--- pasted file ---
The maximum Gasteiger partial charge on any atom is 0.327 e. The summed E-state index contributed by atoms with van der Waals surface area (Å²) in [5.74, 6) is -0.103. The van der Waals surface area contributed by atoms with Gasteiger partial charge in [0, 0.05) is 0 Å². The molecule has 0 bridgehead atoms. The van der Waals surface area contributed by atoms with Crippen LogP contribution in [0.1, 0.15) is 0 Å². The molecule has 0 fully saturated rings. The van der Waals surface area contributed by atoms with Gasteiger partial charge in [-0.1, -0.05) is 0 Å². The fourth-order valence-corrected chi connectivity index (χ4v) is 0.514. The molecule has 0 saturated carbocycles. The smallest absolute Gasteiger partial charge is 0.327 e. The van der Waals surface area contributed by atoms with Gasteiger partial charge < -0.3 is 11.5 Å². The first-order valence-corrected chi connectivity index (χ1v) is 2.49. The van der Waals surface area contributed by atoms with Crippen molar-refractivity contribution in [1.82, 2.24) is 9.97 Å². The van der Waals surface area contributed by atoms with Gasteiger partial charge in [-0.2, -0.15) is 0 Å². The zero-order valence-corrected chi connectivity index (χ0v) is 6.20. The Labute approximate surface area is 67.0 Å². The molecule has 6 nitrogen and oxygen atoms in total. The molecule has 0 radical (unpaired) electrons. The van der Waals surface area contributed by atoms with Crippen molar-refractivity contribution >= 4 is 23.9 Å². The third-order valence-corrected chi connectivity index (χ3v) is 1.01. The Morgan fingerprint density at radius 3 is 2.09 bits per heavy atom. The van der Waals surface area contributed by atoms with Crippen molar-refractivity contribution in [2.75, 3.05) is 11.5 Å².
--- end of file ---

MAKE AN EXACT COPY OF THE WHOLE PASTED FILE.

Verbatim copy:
The maximum Gasteiger partial charge on any atom is 0.327 e. The summed E-state index contributed by atoms with van der Waals surface area (Å²) in [5.74, 6) is -0.103. The van der Waals surface area contributed by atoms with Gasteiger partial charge in [0, 0.05) is 0 Å². The molecule has 0 bridgehead atoms. The van der Waals surface area contributed by atoms with Crippen LogP contribution in [0.1, 0.15) is 0 Å². The molecule has 0 fully saturated rings. The van der Waals surface area contributed by atoms with Gasteiger partial charge in [-0.1, -0.05) is 0 Å². The fourth-order valence-corrected chi connectivity index (χ4v) is 0.514. The molecule has 0 saturated carbocycles. The smallest absolute Gasteiger partial charge is 0.327 e. The van der Waals surface area contributed by atoms with Gasteiger partial charge < -0.3 is 11.5 Å². The first-order valence-corrected chi connectivity index (χ1v) is 2.49. The van der Waals surface area contributed by atoms with Crippen molar-refractivity contribution in [1.82, 2.24) is 9.97 Å². The van der Waals surface area contributed by atoms with Gasteiger partial charge in [-0.2, -0.15) is 0 Å². The zero-order valence-corrected chi connectivity index (χ0v) is 6.20. The Labute approximate surface area is 67.0 Å². The molecule has 6 nitrogen and oxygen atoms in total. The molecule has 0 radical (unpaired) electrons. The van der Waals surface area contributed by atoms with Crippen molar-refractivity contribution >= 4 is 23.9 Å². The third-order valence-corrected chi connectivity index (χ3v) is 1.01. The Morgan fingerprint density at radius 3 is 2.09 bits per heavy atom. The van der Waals surface area contributed by atoms with Crippen molar-refractivity contribution in [2.75, 3.05) is 11.5 Å².